Let’s Talk About Men

It’s happened again, but this time it’s different. After yet another wave of harassment headlines in the tech industry, my mind’s been racing with the question of what this means for the GUILD, a women’s-only networking platform I’ve built over the past year to help us advance in our careers and build our dream businesses through a strong network.

We owe a debt to the six women who were brave enough to step forward and expose the latest inappropriate and disgusting behavior by a man in the VC world. I’m talking about the recent allegations of sexual harassment by Justin Caldbeck, head of Binary Capital. Last week The Information posted a story detailing multiple incidents in which Caldbeck made sexual advances toward female entrepreneurs in which his firm had an interest. Three of the accusers went on the record with their names.

On the face of it, this guy seems to be living proof that there are still far too many predatory and exploitative men in tech and other fields. Indeed, just this week the President of the United States spewed out a hateful, misogynistic tweet attack on a talented female TV broadcaster.

But then, what about other men?

Supportive reactions to the Caldwell incident from men in the VC industry were swift. First, even before an official statement was issued, LinkedIn’s Reid Hoffman (also a partner at investment firm Greylock) spoke out. Then, after Caldbeck’s official “apology,” Brenden Mulligan of Google and Cluster Labs parsed the statement and expressed his own willingness to help:

“If you’re a woman looking to raise money for your idea, or wanting a job at a company like Google or a startup, please email me and I’ll do anything I can to help you navigate this industry. I promise it’s not full of people like Justin.”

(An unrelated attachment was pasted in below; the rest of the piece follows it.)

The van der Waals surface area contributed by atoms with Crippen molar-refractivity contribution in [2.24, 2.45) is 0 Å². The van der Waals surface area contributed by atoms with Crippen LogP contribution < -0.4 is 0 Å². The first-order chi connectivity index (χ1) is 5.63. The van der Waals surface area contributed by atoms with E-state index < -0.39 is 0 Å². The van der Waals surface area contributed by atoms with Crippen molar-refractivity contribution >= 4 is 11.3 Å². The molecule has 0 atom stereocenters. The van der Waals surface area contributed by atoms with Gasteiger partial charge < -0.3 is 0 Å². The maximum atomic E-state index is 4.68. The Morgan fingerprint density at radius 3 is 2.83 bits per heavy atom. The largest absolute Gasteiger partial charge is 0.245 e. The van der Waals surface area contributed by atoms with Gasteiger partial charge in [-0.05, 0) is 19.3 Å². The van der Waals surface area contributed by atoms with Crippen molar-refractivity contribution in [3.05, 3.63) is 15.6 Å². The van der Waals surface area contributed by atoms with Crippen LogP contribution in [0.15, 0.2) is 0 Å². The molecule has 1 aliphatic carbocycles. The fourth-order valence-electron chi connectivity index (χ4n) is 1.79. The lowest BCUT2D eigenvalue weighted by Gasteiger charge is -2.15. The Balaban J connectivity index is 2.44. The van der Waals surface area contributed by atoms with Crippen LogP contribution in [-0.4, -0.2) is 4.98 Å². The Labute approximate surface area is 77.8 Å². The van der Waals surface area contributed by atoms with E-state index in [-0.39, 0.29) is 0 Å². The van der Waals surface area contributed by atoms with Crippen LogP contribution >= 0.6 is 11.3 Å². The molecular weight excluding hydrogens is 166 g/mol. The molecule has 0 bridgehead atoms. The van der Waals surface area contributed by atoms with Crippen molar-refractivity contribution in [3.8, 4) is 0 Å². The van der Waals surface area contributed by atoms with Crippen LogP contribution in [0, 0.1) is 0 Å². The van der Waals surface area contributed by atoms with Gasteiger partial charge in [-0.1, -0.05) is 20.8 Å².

These sorts of genuine offers to support women made me wonder how we can translate these words into actions.

Crowdsourcing Ideas for Continuous Improvement

I’ve had my fair share of unwanted attention during my career, but I have also met wonderful men who cared, supported me, and genuinely wanted to pitch in toward a grander vision. Men who live by the hashtag #DecencyPledge, or better still #EqualityPledge. My husband couldn’t be a greater supporter of my choice of devoting my life and our family finances to this startup. And, the GUILD’s angel investor is a man! This really got me thinking:

What if we welcomed into the network men who truly and genuinely want to support women?
Would anybody want to join?

I’m asking the community that made the GUILD what it is today: a thriving fast-growing group of courageous women who want to meet other like-minded women to discuss our career steps, to find peers to share our stories with, and to give and get advice when we build our own businesses. I’d like to know your thoughts on whether the GUILD should expand its women-only membership to include men. Not just any men, but those who respect women and wish to empower them.

Our foundation and mission will not change. We will not make pivotal decisions without checking in with our base for their input. Our focus will stay true to the issues, trends and topics that matter most to women in business and in their careers. But in the spirit of open innovation, I’d like to hear your thoughts.

Do you see a role for men to join the GUILD as mentors, advisors, and supportive peers?
What would a fair and strong vetting system look like?

In the medieval guilds, tradespeople worked together, masters and novices. Is there a vision for the GUILD that invites men who want to lend a hand and listen to the women who want to build their businesses, who want to change the industry, who want to be mothers and leaders?

Going forward, I want to reflect with members and non-members, women and men alike. How can we involve the men who cringe at harassment in the business world, and are seeking opportunities to do something positive?

How can we elevate the discussion to turn this into a win for everyone? Not just because of Justin Caldbeck, but because of a deep understanding that diversity results in economic growth, innovation, and greater happiness as a tribe?

Let us hear your voice in the comments below, and via this short survey.